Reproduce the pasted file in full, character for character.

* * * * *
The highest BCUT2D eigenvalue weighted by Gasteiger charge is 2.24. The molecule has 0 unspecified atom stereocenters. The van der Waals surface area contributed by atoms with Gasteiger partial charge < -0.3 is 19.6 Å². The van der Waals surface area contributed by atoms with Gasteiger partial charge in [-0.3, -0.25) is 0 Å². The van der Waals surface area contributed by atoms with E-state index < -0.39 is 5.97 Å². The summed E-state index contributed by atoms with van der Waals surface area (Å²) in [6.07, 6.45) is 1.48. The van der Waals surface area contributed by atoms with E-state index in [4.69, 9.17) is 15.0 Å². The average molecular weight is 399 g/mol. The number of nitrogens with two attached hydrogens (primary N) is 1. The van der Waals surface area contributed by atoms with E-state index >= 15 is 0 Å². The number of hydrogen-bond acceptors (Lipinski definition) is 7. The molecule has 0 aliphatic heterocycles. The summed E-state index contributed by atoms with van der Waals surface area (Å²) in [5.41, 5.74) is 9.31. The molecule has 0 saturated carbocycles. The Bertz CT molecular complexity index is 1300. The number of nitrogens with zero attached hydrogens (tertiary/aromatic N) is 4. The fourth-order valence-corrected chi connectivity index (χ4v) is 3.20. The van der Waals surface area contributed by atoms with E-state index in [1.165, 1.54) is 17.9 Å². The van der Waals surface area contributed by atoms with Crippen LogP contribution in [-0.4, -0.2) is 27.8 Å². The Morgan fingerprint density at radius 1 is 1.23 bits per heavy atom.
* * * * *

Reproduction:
The highest BCUT2D eigenvalue weighted by Gasteiger charge is 2.24. The molecule has 0 unspecified atom stereocenters. The van der Waals surface area contributed by atoms with Gasteiger partial charge < -0.3 is 19.6 Å². The van der Waals surface area contributed by atoms with Gasteiger partial charge in [-0.3, -0.25) is 0 Å². The van der Waals surface area contributed by atoms with E-state index < -0.39 is 5.97 Å². The summed E-state index contributed by atoms with van der Waals surface area (Å²) in [6.07, 6.45) is 1.48. The van der Waals surface area contributed by atoms with E-state index in [4.69, 9.17) is 15.0 Å². The average molecular weight is 399 g/mol. The number of nitrogens with two attached hydrogens (primary N) is 1. The van der Waals surface area contributed by atoms with E-state index >= 15 is 0 Å². The number of hydrogen-bond acceptors (Lipinski definition) is 7. The molecule has 0 aliphatic heterocycles. The summed E-state index contributed by atoms with van der Waals surface area (Å²) in [5.41, 5.74) is 9.31. The molecule has 0 saturated carbocycles. The Bertz CT molecular complexity index is 1300. The number of nitrogens with zero attached hydrogens (tertiary/aromatic N) is 4. The fourth-order valence-corrected chi connectivity index (χ4v) is 3.20. The van der Waals surface area contributed by atoms with E-state index in [1.165, 1.54) is 17.9 Å². The van der Waals surface area contributed by atoms with Crippen LogP contribution in [-0.4, -0.2) is 27.8 Å². The Morgan fingerprint density at radius 1 is 1.23 bits per heavy atom.